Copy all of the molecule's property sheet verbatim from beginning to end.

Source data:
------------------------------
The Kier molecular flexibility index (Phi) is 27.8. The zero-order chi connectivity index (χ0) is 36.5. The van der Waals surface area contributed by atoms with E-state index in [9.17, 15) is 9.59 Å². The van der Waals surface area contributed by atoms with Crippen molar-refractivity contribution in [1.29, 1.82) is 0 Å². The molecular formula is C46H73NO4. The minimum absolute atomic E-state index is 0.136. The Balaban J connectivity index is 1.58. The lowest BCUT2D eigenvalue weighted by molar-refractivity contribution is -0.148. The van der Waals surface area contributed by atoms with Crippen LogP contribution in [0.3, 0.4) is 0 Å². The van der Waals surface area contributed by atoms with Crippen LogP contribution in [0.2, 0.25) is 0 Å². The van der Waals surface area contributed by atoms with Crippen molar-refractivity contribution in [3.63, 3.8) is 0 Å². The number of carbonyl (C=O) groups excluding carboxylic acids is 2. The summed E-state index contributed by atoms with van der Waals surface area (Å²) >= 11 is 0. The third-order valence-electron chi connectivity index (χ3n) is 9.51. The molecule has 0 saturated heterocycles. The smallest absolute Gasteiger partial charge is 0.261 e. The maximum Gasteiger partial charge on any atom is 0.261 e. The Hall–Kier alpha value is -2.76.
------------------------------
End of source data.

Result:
The Kier molecular flexibility index (Phi) is 27.8. The zero-order chi connectivity index (χ0) is 36.5. The van der Waals surface area contributed by atoms with E-state index in [9.17, 15) is 9.59 Å². The van der Waals surface area contributed by atoms with Crippen molar-refractivity contribution in [1.29, 1.82) is 0 Å². The molecular formula is C46H73NO4. The minimum absolute atomic E-state index is 0.136. The Balaban J connectivity index is 1.58. The lowest BCUT2D eigenvalue weighted by molar-refractivity contribution is -0.148. The van der Waals surface area contributed by atoms with Crippen LogP contribution in [0.3, 0.4) is 0 Å². The van der Waals surface area contributed by atoms with Crippen LogP contribution in [0.2, 0.25) is 0 Å². The van der Waals surface area contributed by atoms with Crippen molar-refractivity contribution in [3.63, 3.8) is 0 Å². The number of carbonyl (C=O) groups excluding carboxylic acids is 2. The summed E-state index contributed by atoms with van der Waals surface area (Å²) >= 11 is 0. The third-order valence-electron chi connectivity index (χ3n) is 9.51. The molecule has 0 saturated heterocycles. The smallest absolute Gasteiger partial charge is 0.261 e. The maximum Gasteiger partial charge on any atom is 0.261 e. The Hall–Kier alpha value is -2.76.